Containership owners will no longer 'pull down their pants' for the charterers
The containership charter market could see a new spike this year, as liner operators look ...
Still awaiting regulatory approval from China, the EU and other jurisdictions, the world’s three biggest container lines have pushed back the launch of their vessel-sharing P3 network until the autumn.
This second postponement of the Maersk/MSC/CMA CGM co-operation, which when it was unveiled in June 2013 targeted a start this month, brings a welcome if temporary respite to the beleaguered boxship charter market.
The confirmation was contained in AP Møller-Maersk’s first-quarter 2014 report, published yesterday morning, and was later confirmed by French ocean carrier partner CMA CGM.
The economy of scale advantages that Maersk Line, MSC and CMA CGM will enjoy over the rest of the pack looks frightening – especially given that even without the P3 network cost savings, Maersk Line posted a $454m net profit in the first three months of the year and said it was confident of exceeding its 2013 result of $1.5bn.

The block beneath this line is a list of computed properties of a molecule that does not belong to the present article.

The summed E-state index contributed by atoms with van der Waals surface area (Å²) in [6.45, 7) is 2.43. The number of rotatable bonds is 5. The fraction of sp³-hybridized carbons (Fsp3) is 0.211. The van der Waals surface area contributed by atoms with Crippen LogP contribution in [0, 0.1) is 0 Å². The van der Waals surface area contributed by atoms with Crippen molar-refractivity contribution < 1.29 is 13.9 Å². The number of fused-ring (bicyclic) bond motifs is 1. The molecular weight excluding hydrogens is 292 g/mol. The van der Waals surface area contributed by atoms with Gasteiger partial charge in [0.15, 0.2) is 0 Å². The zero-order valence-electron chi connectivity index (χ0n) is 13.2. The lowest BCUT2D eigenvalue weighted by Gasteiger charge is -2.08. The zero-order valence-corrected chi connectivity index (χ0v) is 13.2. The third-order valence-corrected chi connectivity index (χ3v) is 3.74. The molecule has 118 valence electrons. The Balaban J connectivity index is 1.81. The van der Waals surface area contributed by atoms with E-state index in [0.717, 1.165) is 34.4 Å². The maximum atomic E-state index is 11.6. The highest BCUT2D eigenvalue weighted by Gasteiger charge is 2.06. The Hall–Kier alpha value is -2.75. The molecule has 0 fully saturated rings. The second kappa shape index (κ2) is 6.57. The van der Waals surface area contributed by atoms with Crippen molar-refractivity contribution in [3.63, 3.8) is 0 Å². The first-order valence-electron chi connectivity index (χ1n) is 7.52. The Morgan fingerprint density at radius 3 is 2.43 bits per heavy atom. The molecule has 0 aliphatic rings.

During yesterday’s interim report teleconference, APMM group chief executive Nils Andersen revealed that a significant factor in Maersk Line achieving a 9% quarter-on-quarter ($259 per 40ft) unit cost saving was a $47m reduction in time charter costs.
No doubt some of this was achieved from lower daily hire rates – a consequence of the delivery of many ultra-large containerships on Asia-Europe tradelanes that forced the cascading of hitherto workhorse vessels onto other trades, rendering displaced vessels redundant.
Maersk Line currently operates 296 chartered vessels – more than half its 564-ship fleet – and, with its proposed P3 partners, dominates the charter fixture lists. Indeed, in the past month, time-charters agreed by brokers with Maersk, MSC and CMA CGM accounted for two-thirds of the container fixtures reported.
However, the P3 partners are preparing for the vessel rationalisation advantages of the proposed network, and although they could get even better daily hire rates by fixing for a year or more, the agreements being made are generally for three months with a three-month option.
Mr Andersen confirmed this flexible strategy during yesterday’s presentation when he said: “We can redeliver a large number of our chartered-in ships in a short time-frame” – adding “but we need the vessels”.
Assuming that the mega-alliance launches in the autumn, then the year end could see a considerable swelling of the idled containership fleet.